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Don't Buy All of Your Mutual Funds in the Same Place

There are some good arguments for spreading your investments across different firms.

There are some good arguments for spreading your investments across funds offered by different management companies.

Sure, it's convenient to put all of your money to work with one fund family, and if you're investing through a 401(k) plan, you may not have a choice. Plenty of these employer-sponsored retirement plans limit their offerings to a single family of funds.

You might think this is OK, particularly if you spread your assets across funds in a variety of investment classes, such as domestic stocks, foreign stocks and municipal bonds.

That's not necessarily true.

The most obvious argument for spreading your bets around is that each fund family has its own strengths and weaknesses. A mutual fund company may be particularly strong across domestic stock funds because of the expertise of its managers, stock analysts and/or technology group, while others may have superior performance in international or fixed-income funds.

In addition, some fund families may excel at value investing, while others explicitly focus on growth. To construct a well-balanced portfolio of funds, investors are best served by investing to a fund family's strength.

Another argument for spreading your mutual fund holdings across several fund families is that it tends to increase the risk in your portfolio, since funds in the same family often have similar holdings and common characteristics.

In an article published in the June 2007 issue of the

Journal of Financial and Quantitative Analysis

, Edwin J. Elton, Martin J. Gruber and T. Clifton Green found that funds within a single fund family are more highly correlated -- meaning they are more likely to perform in line with each other -- than are a group of funds spread across multiple fund companies.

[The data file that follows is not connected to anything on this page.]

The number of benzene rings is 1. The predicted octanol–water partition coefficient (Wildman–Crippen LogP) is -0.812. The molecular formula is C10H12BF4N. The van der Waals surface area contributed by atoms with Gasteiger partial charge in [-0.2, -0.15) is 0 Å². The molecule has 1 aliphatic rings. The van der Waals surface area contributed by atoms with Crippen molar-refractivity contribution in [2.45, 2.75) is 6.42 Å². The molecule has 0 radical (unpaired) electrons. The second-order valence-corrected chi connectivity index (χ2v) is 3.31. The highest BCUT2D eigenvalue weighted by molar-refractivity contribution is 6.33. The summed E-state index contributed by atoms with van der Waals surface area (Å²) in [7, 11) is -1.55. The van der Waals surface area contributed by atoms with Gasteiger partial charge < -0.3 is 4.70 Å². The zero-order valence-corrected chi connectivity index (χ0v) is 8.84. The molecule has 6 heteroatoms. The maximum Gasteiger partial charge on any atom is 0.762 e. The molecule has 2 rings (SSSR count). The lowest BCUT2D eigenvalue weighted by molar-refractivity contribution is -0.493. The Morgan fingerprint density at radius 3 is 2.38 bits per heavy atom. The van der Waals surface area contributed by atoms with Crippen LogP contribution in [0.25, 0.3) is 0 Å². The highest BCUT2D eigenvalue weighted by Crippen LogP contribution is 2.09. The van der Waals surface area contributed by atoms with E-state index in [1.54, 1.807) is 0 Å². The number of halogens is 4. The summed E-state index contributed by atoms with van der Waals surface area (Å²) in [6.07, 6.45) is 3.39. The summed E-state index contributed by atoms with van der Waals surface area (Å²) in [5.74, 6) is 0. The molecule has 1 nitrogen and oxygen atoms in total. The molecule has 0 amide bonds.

This correlation tends to offset the benefits of diversifying investments across different asset classes.

The authors suggest it's a good idea to hold funds across


different asset classes and fund complexes.

Finally, some mutual funds are better than others at corporate governance, or looking out for shareholders' interests.

Mutual fund governance involves a number of issues, but one that is particularly important is the independence of the board trustees for each fund. Most fund companies have taken steps to ensure that the interests of shareholders are protected, such as placing a premium on trustee experience and independence. In particular, these fund companies ensure that the members of their fund boards are not interested persons (i.e., an employee or employee's family member) and that their directors use best practices in the exercise of their duties.

Why is that important? Independent directors are more likely to critically review the fees and expenses of a fund, tie advisory fees to fund performance, respond to shareholder complaints and seek outside counsel for advice.

Some mutual fund directors are also required by the fund family to own shares in the fund in which they serve as director. Talk about skin in the game!

A survey by of 54 large fund families found significant differences in the level of board support for shareholder-sponsored resolutions this year, an important aspect of corporate governance.

MMA Praxis Funds scored very well, with fund boards supporting 81% of shareholder-sponsored resolutions. On the other hand, support at The Berkshire Funds was hardly exemplary; fund boards never backed a shareholder-sponsored resolution, but it backed management-sponsored resolutions 100% of the time.

Unless you are prepared to research the governance practices of a particular fund family -- you understand what constitutes the best practices -- you risk putting all of your money with a firm that has a less-than-stellar record.

Spreading your mutual-fund investments across several firms is a way of hedging your bets.

Lawrence Petrone is director of research for Ratings. Prior to his current position at Ratings, Lawrence was a partner and the senior supervisory analyst at America?s Growth Capital, where he was responsible for managing their research team and contributing technology research. Prior to joining AGC, Larry was supervisory sell-side analyst at Fidelity Capital Markets and DE Investment Research, a portfolio analyst at Fidelity Management & Research Company and a senior corporate analyst at The Boston Company. Lawrence was also portfolio manager and founder of a small-cap long/short hedge fund. Lawrence is a Chartered Financial Analyst, and has a B.A. in History and Education from Gordon College, and a M.Ed. from Boston College.